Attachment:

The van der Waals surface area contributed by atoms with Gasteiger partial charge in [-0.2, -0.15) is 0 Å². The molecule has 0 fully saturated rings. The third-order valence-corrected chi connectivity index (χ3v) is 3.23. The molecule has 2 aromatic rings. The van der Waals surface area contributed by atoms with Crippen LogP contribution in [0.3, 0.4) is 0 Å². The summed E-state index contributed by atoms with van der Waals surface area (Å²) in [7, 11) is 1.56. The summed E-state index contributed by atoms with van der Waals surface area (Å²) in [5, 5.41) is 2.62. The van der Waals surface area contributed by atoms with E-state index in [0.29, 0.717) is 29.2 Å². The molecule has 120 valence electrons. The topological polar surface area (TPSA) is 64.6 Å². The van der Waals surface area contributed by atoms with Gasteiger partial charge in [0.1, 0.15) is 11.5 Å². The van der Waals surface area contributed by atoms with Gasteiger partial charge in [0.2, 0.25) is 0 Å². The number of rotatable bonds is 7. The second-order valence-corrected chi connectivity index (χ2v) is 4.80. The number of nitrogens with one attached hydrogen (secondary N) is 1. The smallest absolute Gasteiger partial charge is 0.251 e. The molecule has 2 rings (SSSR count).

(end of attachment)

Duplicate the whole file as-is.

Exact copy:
The van der Waals surface area contributed by atoms with Gasteiger partial charge in [-0.2, -0.15) is 0 Å². The molecule has 0 fully saturated rings. The third-order valence-corrected chi connectivity index (χ3v) is 3.23. The molecule has 2 aromatic rings. The van der Waals surface area contributed by atoms with Crippen LogP contribution in [0.3, 0.4) is 0 Å². The summed E-state index contributed by atoms with van der Waals surface area (Å²) in [7, 11) is 1.56. The summed E-state index contributed by atoms with van der Waals surface area (Å²) in [5, 5.41) is 2.62. The van der Waals surface area contributed by atoms with E-state index in [0.29, 0.717) is 29.2 Å². The molecule has 120 valence electrons. The topological polar surface area (TPSA) is 64.6 Å². The van der Waals surface area contributed by atoms with Gasteiger partial charge in [0.1, 0.15) is 11.5 Å². The van der Waals surface area contributed by atoms with Gasteiger partial charge in [0.2, 0.25) is 0 Å². The number of rotatable bonds is 7. The second-order valence-corrected chi connectivity index (χ2v) is 4.80. The number of nitrogens with one attached hydrogen (secondary N) is 1. The smallest absolute Gasteiger partial charge is 0.251 e. The molecule has 2 rings (SSSR count).